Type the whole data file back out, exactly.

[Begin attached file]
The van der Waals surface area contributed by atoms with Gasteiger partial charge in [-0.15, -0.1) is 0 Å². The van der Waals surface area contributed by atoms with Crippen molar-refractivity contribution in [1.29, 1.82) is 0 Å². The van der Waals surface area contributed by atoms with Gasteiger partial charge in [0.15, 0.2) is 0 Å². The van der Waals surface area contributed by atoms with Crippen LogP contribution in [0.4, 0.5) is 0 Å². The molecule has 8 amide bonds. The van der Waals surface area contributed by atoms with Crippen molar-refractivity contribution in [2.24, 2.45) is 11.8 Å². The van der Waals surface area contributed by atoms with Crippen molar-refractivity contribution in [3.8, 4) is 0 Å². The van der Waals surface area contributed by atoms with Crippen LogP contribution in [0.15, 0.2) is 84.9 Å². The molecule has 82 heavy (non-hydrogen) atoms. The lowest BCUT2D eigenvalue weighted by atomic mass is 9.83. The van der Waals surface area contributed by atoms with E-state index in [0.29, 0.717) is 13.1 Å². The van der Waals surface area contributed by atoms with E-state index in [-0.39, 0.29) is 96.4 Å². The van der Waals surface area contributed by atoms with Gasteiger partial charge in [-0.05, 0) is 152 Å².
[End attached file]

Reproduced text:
The van der Waals surface area contributed by atoms with Gasteiger partial charge in [-0.15, -0.1) is 0 Å². The van der Waals surface area contributed by atoms with Crippen molar-refractivity contribution in [1.29, 1.82) is 0 Å². The van der Waals surface area contributed by atoms with Gasteiger partial charge in [0.15, 0.2) is 0 Å². The van der Waals surface area contributed by atoms with Crippen LogP contribution in [0.4, 0.5) is 0 Å². The molecule has 8 amide bonds. The van der Waals surface area contributed by atoms with Crippen molar-refractivity contribution in [2.24, 2.45) is 11.8 Å². The van der Waals surface area contributed by atoms with Crippen molar-refractivity contribution in [3.8, 4) is 0 Å². The van der Waals surface area contributed by atoms with Crippen LogP contribution in [0.15, 0.2) is 84.9 Å². The molecule has 82 heavy (non-hydrogen) atoms. The lowest BCUT2D eigenvalue weighted by atomic mass is 9.83. The van der Waals surface area contributed by atoms with E-state index in [0.29, 0.717) is 13.1 Å². The van der Waals surface area contributed by atoms with E-state index in [-0.39, 0.29) is 96.4 Å². The van der Waals surface area contributed by atoms with Gasteiger partial charge in [-0.05, 0) is 152 Å².